The International Fine Art and Antique Dealers Show

in the New York Times

The International Fine Art and Antique Dealers Show

Park Avenue Armory

643 Park Avenue, at 67th Street

Through Thursday

Do you need a narwhal tusk? Well, then, hurry over to the International Fine Art and Antique Dealers Show, where Hyland Granby Antiques, which specializes in maritime art and artifacts, is selling two that were harvested in the 19th century: one just over five feet long, the other almost seven. With their tapering profiles and helix structures, they look as much like modern sculptures as like natural wonders.

An immersive cornucopia of rare and precious aesthetic fruit well produced by Haughton International Fairs, the show is loaded with sumptuous works of art, craft and design. Offerings from more than 60 participating dealers include furniture, clocks, suits of armor, tapestries, jewelry, illuminated manuscripts, paintings and sculptures.

You won’t find any major multimillion-dollar works by masters like Rembrandt and Picasso. What that says about the still fragile art market would be interesting to know. But the beauty of this expo is in its countless “minor” works and offbeat curiosities.

At the Silver Fund, for example, there is a bowl carved from a large agate into the form of an abalone shell, with a handle representing the horned head and fleecy neck of an ibex, cast in gold and studded with diamonds. Produced in 1968 by the Parisian jewelry firm Chaumet, it is a marvel of unnecessary luxury.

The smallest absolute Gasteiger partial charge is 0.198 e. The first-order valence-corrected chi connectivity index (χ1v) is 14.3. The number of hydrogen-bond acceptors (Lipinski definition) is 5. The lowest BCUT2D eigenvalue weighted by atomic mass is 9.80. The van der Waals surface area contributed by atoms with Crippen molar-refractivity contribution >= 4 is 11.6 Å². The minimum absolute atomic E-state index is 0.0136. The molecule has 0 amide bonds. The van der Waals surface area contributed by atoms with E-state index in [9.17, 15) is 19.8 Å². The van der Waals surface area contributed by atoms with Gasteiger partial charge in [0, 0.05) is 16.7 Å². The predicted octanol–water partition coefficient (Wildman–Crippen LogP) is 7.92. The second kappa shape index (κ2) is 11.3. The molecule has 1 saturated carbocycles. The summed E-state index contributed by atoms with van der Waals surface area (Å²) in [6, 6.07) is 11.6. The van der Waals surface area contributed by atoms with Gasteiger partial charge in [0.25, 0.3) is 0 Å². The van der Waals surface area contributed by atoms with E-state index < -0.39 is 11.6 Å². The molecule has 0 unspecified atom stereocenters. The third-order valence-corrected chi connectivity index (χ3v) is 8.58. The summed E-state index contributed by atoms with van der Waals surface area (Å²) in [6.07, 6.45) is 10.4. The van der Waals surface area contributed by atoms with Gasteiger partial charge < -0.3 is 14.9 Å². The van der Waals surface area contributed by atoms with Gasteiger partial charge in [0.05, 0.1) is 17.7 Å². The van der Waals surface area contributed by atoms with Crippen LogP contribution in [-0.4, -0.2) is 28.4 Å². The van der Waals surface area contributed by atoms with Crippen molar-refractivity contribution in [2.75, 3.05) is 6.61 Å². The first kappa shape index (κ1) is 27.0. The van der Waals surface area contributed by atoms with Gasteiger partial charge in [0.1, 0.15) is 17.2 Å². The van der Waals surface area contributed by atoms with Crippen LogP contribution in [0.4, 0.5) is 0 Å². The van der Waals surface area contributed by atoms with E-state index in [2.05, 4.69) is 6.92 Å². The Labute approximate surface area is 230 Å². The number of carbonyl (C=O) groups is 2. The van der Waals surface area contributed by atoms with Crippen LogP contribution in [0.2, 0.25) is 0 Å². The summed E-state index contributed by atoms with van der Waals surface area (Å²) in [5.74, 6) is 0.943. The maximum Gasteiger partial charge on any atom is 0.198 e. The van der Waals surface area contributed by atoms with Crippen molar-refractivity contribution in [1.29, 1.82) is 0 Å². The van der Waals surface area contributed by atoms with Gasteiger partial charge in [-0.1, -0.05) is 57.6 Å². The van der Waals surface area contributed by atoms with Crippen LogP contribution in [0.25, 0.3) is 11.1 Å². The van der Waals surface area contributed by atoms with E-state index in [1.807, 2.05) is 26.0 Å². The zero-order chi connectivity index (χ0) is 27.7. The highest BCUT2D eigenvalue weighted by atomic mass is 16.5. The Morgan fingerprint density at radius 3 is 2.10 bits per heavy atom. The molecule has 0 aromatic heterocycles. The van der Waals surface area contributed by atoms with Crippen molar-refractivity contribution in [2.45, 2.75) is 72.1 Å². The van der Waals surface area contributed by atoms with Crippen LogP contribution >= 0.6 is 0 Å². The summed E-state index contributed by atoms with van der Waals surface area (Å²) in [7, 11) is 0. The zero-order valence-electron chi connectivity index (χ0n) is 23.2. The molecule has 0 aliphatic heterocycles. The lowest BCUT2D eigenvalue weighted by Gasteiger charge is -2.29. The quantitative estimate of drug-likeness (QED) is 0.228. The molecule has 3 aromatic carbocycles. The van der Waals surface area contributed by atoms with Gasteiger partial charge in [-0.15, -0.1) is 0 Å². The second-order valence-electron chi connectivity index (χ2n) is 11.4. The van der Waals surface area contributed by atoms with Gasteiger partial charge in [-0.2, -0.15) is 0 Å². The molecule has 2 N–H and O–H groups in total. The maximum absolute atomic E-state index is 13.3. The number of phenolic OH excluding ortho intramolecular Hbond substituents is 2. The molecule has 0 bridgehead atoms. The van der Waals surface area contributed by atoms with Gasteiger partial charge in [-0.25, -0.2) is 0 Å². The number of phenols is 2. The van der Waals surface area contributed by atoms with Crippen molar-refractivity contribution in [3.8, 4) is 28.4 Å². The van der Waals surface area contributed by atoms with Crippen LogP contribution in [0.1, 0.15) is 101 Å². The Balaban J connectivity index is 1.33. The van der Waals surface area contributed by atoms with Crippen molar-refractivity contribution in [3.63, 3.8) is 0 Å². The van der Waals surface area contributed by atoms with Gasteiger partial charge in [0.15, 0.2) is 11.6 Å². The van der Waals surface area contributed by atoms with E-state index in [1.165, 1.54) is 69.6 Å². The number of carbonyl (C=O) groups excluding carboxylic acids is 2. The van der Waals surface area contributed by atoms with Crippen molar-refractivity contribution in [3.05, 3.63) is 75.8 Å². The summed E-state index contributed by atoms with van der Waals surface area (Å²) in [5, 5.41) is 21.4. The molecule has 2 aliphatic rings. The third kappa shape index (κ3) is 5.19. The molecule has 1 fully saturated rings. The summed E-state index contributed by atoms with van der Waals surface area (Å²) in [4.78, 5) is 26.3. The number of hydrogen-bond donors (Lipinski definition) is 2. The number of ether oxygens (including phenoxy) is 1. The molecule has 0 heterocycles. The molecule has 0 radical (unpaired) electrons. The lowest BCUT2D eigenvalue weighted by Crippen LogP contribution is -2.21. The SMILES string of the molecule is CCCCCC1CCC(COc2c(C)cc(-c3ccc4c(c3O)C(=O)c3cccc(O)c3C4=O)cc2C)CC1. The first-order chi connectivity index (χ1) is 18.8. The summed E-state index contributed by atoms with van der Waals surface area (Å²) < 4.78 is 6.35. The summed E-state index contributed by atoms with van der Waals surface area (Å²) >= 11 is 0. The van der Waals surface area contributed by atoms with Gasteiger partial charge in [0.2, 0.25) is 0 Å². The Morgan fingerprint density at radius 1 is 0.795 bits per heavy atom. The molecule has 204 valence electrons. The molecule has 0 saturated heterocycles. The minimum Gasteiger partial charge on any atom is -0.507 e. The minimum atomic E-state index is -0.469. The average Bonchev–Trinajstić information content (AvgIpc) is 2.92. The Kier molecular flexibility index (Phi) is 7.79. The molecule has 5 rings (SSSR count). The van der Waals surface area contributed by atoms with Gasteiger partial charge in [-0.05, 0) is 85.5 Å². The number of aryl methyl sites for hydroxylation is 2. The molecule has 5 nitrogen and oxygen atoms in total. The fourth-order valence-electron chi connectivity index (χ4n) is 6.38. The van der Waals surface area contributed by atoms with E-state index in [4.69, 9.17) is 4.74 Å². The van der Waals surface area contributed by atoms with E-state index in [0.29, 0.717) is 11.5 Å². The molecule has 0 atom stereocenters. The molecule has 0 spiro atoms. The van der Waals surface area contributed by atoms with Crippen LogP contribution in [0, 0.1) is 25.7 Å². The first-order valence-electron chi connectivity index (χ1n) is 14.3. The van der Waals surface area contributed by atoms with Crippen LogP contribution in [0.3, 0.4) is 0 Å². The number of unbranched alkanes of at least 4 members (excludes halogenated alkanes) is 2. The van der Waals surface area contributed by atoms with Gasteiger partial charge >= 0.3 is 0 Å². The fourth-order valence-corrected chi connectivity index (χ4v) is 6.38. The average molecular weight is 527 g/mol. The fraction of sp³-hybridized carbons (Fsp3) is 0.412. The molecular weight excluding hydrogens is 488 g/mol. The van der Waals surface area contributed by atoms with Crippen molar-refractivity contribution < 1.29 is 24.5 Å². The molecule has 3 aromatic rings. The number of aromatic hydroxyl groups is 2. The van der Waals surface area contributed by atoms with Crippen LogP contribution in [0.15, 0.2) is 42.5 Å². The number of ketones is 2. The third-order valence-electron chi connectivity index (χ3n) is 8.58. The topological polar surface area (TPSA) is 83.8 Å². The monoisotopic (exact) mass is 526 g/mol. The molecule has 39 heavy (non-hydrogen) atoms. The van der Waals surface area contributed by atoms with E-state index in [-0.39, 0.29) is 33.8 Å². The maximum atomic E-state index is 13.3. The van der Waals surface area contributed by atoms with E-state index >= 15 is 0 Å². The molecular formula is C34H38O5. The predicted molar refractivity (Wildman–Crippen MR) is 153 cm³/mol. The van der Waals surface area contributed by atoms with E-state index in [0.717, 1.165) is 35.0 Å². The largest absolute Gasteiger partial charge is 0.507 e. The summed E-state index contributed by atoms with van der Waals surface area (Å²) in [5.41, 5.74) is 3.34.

From one booth to another, leaps across time can be breathtaking and uncannily connective. Phoenix Ancient Art has a wonderfully graceful, iPhone-size dish carved from ivory in the form of a trussed duck by an Egyptian craftsman around 1400 to 1300 B.C. Down the aisle at Galerie Lefebvre, a whimsical pair of chairs shaped like abstracted storks made from white marble panels by François-Xavier Lalanne in 1974 testify to the enduring appeal of animation in art.

As for fine art, Wienerroither & Kohlbacher has a fine show of erotic drawings by Egon Schiele and Gustav Klimt, and weird cartoons by Alfred Kubin. Jill Newhouse presents a luminous small painting by Pierre Bonnard depicting his imposing grandmother playing cards by lamplight. (Note the sinister yellow-eyed, black-and-white cat on the table.) Among bronze sculptures at Sladmore, a neo-Classical Modernist standing nude woman made by Aristide Maillol in the early 20th century talks to a late-19th-century expressionist figure by Rodin, a contorted, bony nude woman who looks as if she were being swallowed by the earth.

A small early-19th-century study of wind-blown clouds against a blue sky deftly painted by Constable (at Agnew’s) looks fresh enough to have been made yesterday. Trinity House has a dark, rich painterly study of an exotic woman with complicated earrings by John Singer Sargent, then young and precocious, who would go on to waste his extraordinary talent cranking out portraits of rich ladies in Europe.

And Tambaran features a squat wooden Maori deity who glares fiercely with nacreous eyes, as if to rebuke modern gawkers for their godless ways. KEN JOHNSON

: 22.10.2010